Friday Five Newsletter 2018.1.12

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Westprint Friday Five Friday January 12th 2018 

You can’t buy happiness, but you can buy a tent and that’s pretty close.

Click here to view Westprint Newsletter Archives from 24th April 2015 to 24th December 2015

Click here to view Westprint Newsletter Archives from 1st January 2016 to 23rd December 2016

Click here to view Westprint Newsletter Archives from 1st January 2017 to 29th December 2017.


FREE postage on ALL folded paper maps. Laminated maps rolled in mailing tubes still have postage added as below.

FREE postage on ALL orders over $100.

Otherwise there is a flat rate postage rate of $9.50 on all books, DVDs and talking books, regardless of the number of items ordered.

To order any of the books listed blow, click on the title to open a web browser, then use the Add to Cart button and proceed to the checkout. (or continue shopping for any additional titles you want.)

Visitors are welcome to call in at 6 Park St. Nhill but please phone first as we are not always open. 0353911466.

Friday Five Books

  1. Voyage to Disaster- Henrietta Drake-Brockman. Mutiny, murder, rape, torture; a priceless treasure fuelling the basest human greed; a courageous journey in search of rescue the story of the Batavia, wrecked off the coast of Western Australia in 1629, is part of the myth and legend of Australian history. Henrietta Drake-Brockman was determined to unearth the facts. Ten years of meticulous research resulted in Voyage to Disaster, a historical tour de force comprising the complete journals of Francisco Pelsaert translated from the Old Dutch by E. D. Drok, together with a revealing biography of Pelsaert, a man of many dimensions; writer, historian and administrator. First published in 1982, this edition 2006. $55.00
  2. (A) Yarn or Two. Don Lee. While much has been written about sheep production in Australia, there has been very little written about the marketing of the golden fleece. The author worked in that field in Western Australia and abroad for fifty years, interrupted by serving in the AIF for five years of which three and a half years were spent as a P.O.W. of the Japanese. This section of the book is an equally valuable record. 157pp. First published in 1994, this edition 2000 $25.00 - Two copies only.
  3. And Some Found Graves. $16.50. Compiled by A.J Thompson  I found Johnny Aspinall's grave by chance in February 1980 while prospecting at Hawks Nest, about 15km west of Laverton in the Mt Margaret Goldfields of Western Australia. Johnny began his diary in 1895 as he left his native New Zealand and his last entry was made in 1896 one prior to his death when he was struck by lightning.  Ironically, his last entry mentioned that there were thunderstorms around." 87pp.  First published in 2002 Free postage.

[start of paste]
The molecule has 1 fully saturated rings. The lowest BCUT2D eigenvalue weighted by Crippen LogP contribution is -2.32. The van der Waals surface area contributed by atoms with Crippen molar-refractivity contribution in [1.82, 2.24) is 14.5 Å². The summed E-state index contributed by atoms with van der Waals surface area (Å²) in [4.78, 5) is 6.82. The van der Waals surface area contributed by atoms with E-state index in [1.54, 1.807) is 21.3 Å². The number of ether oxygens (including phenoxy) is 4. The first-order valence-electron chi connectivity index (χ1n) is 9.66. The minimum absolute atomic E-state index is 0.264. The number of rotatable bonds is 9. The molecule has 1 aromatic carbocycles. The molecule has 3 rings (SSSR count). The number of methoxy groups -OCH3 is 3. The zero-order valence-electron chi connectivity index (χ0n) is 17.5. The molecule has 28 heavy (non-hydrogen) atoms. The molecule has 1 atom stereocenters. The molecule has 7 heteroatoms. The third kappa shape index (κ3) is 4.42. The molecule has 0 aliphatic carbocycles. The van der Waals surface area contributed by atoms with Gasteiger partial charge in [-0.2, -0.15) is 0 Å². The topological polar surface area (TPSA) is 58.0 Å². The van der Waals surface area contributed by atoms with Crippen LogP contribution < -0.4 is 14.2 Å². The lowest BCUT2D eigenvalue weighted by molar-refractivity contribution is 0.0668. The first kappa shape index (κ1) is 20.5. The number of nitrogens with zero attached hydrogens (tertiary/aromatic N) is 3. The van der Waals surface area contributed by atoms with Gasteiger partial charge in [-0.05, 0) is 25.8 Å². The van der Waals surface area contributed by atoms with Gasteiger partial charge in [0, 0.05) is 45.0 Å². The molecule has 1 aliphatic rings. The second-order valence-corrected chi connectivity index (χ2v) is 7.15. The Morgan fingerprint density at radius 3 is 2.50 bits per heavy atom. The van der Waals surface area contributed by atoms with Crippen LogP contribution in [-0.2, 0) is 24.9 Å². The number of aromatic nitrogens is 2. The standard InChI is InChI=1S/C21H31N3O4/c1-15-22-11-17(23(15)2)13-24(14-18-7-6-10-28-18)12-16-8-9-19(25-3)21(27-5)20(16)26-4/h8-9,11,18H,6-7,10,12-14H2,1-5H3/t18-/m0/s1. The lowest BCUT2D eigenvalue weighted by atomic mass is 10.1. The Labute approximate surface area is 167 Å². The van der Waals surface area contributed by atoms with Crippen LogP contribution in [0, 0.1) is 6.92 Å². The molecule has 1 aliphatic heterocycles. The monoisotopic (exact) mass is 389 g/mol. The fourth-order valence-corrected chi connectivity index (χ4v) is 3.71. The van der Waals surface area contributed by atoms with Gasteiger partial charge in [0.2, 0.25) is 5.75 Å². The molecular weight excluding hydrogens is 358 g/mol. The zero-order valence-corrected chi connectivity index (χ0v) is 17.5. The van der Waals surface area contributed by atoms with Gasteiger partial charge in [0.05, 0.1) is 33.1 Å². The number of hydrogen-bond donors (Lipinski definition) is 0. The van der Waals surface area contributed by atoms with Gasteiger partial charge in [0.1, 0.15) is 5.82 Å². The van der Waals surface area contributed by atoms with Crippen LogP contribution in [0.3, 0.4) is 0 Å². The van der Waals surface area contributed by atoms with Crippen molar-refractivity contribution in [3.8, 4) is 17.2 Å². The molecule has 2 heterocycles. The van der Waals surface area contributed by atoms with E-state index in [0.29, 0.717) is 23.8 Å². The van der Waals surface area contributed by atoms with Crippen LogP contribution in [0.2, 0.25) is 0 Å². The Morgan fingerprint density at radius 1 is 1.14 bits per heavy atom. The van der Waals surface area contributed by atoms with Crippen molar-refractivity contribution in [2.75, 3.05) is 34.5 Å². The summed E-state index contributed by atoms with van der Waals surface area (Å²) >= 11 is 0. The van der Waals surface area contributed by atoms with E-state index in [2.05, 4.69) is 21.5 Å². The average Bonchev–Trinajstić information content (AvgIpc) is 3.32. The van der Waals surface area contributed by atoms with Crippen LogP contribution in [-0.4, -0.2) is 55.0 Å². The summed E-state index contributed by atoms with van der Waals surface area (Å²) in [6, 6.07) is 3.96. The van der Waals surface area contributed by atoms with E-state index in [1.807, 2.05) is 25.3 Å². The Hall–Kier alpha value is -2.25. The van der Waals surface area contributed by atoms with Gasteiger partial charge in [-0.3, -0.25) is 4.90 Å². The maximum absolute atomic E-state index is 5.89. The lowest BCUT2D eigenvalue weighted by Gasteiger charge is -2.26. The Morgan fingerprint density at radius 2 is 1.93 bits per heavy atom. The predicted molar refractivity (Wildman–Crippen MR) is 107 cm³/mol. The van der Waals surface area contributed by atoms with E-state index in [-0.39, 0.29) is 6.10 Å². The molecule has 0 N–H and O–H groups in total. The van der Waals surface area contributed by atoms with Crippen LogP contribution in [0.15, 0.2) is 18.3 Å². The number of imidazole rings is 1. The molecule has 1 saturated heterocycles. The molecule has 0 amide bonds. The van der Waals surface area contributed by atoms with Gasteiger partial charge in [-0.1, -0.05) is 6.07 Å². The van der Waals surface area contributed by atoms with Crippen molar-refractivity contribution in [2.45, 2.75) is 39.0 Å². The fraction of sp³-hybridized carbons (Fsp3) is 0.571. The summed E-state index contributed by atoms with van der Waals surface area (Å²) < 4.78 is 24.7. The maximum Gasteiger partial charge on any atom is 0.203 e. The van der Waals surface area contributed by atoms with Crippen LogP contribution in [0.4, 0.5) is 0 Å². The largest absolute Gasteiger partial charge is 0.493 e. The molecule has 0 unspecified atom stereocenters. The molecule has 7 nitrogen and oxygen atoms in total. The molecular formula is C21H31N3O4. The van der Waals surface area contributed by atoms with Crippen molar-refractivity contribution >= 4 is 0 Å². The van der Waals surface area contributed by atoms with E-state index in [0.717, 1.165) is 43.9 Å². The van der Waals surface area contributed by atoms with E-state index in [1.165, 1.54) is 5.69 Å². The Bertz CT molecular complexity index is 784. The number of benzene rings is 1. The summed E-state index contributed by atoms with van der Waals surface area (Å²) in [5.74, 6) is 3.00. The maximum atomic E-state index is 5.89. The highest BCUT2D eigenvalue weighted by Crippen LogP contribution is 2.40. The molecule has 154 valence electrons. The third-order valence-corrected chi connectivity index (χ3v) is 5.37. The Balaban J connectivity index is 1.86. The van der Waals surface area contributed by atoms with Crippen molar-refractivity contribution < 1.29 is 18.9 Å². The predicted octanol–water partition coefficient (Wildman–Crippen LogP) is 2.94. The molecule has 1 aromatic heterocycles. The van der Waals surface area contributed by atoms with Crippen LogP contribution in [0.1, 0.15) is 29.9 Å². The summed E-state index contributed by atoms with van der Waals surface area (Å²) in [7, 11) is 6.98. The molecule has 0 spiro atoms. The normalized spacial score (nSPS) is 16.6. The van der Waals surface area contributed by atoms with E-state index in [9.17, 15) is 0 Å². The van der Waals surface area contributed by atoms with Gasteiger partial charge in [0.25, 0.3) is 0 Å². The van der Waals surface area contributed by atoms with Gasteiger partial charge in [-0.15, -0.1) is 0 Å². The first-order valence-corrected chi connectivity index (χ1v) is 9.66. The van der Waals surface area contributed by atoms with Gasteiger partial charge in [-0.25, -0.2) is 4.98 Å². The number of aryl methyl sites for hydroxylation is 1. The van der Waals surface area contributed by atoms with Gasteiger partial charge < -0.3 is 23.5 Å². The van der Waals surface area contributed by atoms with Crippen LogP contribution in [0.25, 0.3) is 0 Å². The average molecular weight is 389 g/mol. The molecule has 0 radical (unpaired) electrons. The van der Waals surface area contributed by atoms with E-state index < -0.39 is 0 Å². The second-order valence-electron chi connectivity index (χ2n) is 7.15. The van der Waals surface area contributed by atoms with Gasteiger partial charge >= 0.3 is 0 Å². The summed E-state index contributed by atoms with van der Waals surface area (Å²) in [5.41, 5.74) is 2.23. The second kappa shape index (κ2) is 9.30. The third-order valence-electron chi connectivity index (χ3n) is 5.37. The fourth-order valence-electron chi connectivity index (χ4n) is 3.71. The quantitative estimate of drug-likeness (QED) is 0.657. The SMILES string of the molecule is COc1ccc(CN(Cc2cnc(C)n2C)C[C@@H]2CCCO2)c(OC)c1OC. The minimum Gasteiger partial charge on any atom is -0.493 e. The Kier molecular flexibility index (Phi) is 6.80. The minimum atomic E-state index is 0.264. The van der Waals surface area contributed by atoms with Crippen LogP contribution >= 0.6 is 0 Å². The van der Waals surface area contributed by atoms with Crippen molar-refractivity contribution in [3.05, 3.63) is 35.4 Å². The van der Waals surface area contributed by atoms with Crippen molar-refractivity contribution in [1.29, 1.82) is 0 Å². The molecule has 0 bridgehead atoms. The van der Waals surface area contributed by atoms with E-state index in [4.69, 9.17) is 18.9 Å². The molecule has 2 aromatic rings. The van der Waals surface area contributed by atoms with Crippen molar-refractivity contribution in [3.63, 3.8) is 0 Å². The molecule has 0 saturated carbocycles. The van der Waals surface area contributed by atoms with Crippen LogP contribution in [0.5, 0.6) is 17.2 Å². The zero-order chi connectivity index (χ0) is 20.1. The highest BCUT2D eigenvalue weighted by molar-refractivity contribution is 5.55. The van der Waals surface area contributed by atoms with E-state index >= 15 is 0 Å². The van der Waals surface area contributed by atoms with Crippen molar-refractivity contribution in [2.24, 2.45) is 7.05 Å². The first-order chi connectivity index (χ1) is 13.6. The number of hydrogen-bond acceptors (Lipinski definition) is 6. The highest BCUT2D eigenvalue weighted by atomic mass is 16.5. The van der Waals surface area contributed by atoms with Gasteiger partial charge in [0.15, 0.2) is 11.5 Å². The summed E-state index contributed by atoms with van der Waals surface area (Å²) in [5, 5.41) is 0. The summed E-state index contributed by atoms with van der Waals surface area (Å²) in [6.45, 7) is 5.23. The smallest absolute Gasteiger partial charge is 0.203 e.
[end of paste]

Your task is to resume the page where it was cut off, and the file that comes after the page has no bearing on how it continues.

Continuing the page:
4. Birds & Plants of the Little Desert - A Photographic Guide. Ian Morgan, Maree & Graham Goods. While titled as covering the flora and fauna of Victoria's Little Desert, this book is widely relevant to all areas of Mallee scrub type country in south eastern Australia. The book is illustrated with over 950 photos depicting more than 200 birds and 430 plants that live in the Little Desert area. Most photos show the finest detail of each subject. It will be a rare event to see a bird in this area of Victoria not shown in this book, and includes almost two thirds of all officially recorded plants for the National Park. Published 2014. 330 pages with a comprehensive index. $50.00. 
  5. An Outback Life. In An Outback Life, Mary Groves describes the heart-breaking isolation, the hard work and the rises and falls in her family fortunes as they battle to survive in the Top End. Mary was just 14 when her family moved to the Northern Territory from Melbourne. In her early 20s, she met Joe Groves - a cattleman, horse breaker, drover and rodeo rider. Mary and Joe fell in love and raised four children while leading an exciting and challenging life on an array of cattle stations. During her 40 years in the outback, Mary faced death, disaster and disappointments with remarkable resilience and stoicism. She learned to operate helicopters, cattle trucks and anything else it took to help keep her family afloat, proving that if you want something badly enough you need tenacity, perseverance and - most importantly - a sense of humour. An earthy tale of love, hope, loss and survival in the outback, Mary tells her story at a lively pace, with one entertaining yarn after another. 319pp. First published in 2011, this edition 2012. $25.00

Friday Forum 


Regarding litter. Too much stuff today is over wrapped and in material that doesn’t break down easily. Much could be burned in the camp fire, but today with access only to van parks and camping grounds rubbish stays with you. Flour, sugar, tea in linen bags not plastic, biscuits, bread, cake in paper bags, Bully beef and beans in tins kept for the litter targets.